When you live on a farm some things are more easily accepted because of it.
Such as death. At least death of animals.
Don't get us wrong, we love our animals and death isn't something that we look forward to, or are even calloused against, but it is accepted.
We have had cows die naturally, we have had cows die tragically, we have had cows die so we could eat them....(ahem)...... All of which the kids were understanding of.
We have also seen dogs die, cats, frogs,chickens, fish....... you name it.
However, last week I was surprised at how accepted it was.
Our barn cats had kittens. Both of them. There were a total of ten baby kittens.
Miss L loved them. Whole-heartedly.
She talked to them, checked on them mulitiple times a day, and petted and comforted them.
Did I mention how she loved them?
However, I also found it surprising how Mr B was somewhat indifferent to the kitties. I mean, he liked to see them and he thought they were cute, but poking his head in and seeing that they were "OK" was enough for him. He didn't need to spend that much time, or energy, nuturing. Maybe that was the boy in him, just as the girl in Miss L called her to coddle them and love them.
Last week I noticed that one kitten was not thriving. In fact, it was becoming quite lethargic and still, in addition to the noticible size difference. I am sure it was the runt, but it seemed to have many cards stacked against it, not just size.
I told Steven that night that I thought for sure that by the next day, the kitten wouldn't be alive any longer.
The next evening, as Miss L and I checked on the kittens, I noticed that the little one had indeed passed away.
"Miss L, the kitty has died." I said this as she was bending down to rub her hands through their fur. I didn't want her to be surprised or scared with the realization.
She looked at me and said, matter of factly, "We need to move it."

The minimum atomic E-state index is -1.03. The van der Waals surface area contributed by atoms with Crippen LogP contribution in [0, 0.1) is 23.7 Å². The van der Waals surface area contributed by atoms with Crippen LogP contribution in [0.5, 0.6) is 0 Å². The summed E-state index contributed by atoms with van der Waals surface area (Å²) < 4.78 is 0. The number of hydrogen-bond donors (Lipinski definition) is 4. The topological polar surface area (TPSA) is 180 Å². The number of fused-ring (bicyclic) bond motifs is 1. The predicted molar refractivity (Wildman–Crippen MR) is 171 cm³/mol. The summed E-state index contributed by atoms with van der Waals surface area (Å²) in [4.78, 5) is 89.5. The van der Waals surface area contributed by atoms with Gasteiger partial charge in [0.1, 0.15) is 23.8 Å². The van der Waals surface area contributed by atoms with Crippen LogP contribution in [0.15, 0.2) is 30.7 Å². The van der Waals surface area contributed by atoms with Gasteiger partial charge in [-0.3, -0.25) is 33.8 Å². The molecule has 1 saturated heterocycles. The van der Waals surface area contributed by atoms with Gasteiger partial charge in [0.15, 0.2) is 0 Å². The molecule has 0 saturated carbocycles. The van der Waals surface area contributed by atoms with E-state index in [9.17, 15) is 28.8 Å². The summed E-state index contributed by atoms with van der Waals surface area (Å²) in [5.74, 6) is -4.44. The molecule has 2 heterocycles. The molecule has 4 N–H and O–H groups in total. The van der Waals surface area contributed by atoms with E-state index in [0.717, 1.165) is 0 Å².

I told her that her daddy would be there shortly. She was adament that it be moved now. Groaning inwardly I picked it up and started to the door, only to realize that Steven was headed down the drive.
I laid the dead kitty down by the doorway and said, "Daddy is coming. We will let him take care of it. He will bury it for us."
Because, you know, at our house daddy is the person in charge of burying.
Before I could step out the door, Miss L picked up the kitty and said, "I will take it to him."
And she did. This six year old child of mine took the kitty out to her daddy and explained to him that we needed to bury it. Steven got a shovel and headed to what he said was the "perfect" burial site.
And by "perfect" he means easy to dig.
But before he laid the little kitty to rest, the amused daddy did have to get a shot of her standing there holding it. With his cell phone. And no, I won't subject you to that picture. At least not today. He just took the picture all the while smiling with admiration at the toughness of his little cowgirl.
After finding a stick that resembled a cross, they buried the little kitty and said a prayer, even though Miss L said she didn't even know what to pray for.
It was a kitty and it was dead.
I told her that we could ask Jesus to watch over it and take care of it in heaven. And we did.
To my surprise, it wasn't my nuturing little girl that had showered these kitties with love that was torn up over the loss, but my indifferent son, who ended up turning into his daddy's shoulder for comfort.
And this time it was me that took a picture, smiling at the sensitivity of her little boy.